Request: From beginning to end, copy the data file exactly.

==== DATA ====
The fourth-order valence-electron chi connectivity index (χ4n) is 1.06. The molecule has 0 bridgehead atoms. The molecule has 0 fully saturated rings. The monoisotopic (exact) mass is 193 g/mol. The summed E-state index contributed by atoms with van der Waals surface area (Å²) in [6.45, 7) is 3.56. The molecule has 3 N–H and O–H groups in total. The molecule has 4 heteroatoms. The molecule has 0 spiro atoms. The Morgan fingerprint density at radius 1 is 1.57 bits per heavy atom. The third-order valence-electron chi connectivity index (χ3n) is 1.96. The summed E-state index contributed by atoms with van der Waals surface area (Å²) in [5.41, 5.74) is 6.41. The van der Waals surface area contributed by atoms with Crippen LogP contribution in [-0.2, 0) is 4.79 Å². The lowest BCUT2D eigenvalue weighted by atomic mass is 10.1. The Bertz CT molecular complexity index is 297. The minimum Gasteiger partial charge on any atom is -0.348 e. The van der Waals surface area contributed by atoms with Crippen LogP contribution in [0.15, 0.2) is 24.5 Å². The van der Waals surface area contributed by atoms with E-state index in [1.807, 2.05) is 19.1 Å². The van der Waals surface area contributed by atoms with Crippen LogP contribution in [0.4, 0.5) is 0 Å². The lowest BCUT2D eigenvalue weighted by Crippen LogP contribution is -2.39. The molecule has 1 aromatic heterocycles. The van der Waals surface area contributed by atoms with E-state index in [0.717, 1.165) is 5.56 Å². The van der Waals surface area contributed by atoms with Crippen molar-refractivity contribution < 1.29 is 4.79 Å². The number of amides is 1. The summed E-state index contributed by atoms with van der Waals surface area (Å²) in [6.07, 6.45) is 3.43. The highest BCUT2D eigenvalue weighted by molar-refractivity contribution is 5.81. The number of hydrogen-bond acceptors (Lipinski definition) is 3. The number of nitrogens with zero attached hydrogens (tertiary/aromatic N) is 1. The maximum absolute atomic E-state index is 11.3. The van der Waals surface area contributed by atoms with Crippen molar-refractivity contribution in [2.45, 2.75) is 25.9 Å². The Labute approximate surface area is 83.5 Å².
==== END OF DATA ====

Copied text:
The fourth-order valence-electron chi connectivity index (χ4n) is 1.06. The molecule has 0 bridgehead atoms. The molecule has 0 fully saturated rings. The monoisotopic (exact) mass is 193 g/mol. The summed E-state index contributed by atoms with van der Waals surface area (Å²) in [6.45, 7) is 3.56. The molecule has 3 N–H and O–H groups in total. The molecule has 4 heteroatoms. The molecule has 0 spiro atoms. The Morgan fingerprint density at radius 1 is 1.57 bits per heavy atom. The third-order valence-electron chi connectivity index (χ3n) is 1.96. The summed E-state index contributed by atoms with van der Waals surface area (Å²) in [5.41, 5.74) is 6.41. The van der Waals surface area contributed by atoms with Crippen LogP contribution in [-0.2, 0) is 4.79 Å². The lowest BCUT2D eigenvalue weighted by atomic mass is 10.1. The Bertz CT molecular complexity index is 297. The minimum Gasteiger partial charge on any atom is -0.348 e. The van der Waals surface area contributed by atoms with Crippen LogP contribution in [0.15, 0.2) is 24.5 Å². The van der Waals surface area contributed by atoms with E-state index in [1.807, 2.05) is 19.1 Å². The van der Waals surface area contributed by atoms with Crippen LogP contribution in [0.4, 0.5) is 0 Å². The lowest BCUT2D eigenvalue weighted by Crippen LogP contribution is -2.39. The molecule has 1 aromatic heterocycles. The van der Waals surface area contributed by atoms with E-state index in [0.717, 1.165) is 5.56 Å². The van der Waals surface area contributed by atoms with Crippen molar-refractivity contribution < 1.29 is 4.79 Å². The number of amides is 1. The summed E-state index contributed by atoms with van der Waals surface area (Å²) in [6.07, 6.45) is 3.43. The highest BCUT2D eigenvalue weighted by molar-refractivity contribution is 5.81. The number of hydrogen-bond acceptors (Lipinski definition) is 3. The number of nitrogens with zero attached hydrogens (tertiary/aromatic N) is 1. The maximum absolute atomic E-state index is 11.3. The van der Waals surface area contributed by atoms with Crippen molar-refractivity contribution in [2.45, 2.75) is 25.9 Å². The Labute approximate surface area is 83.5 Å².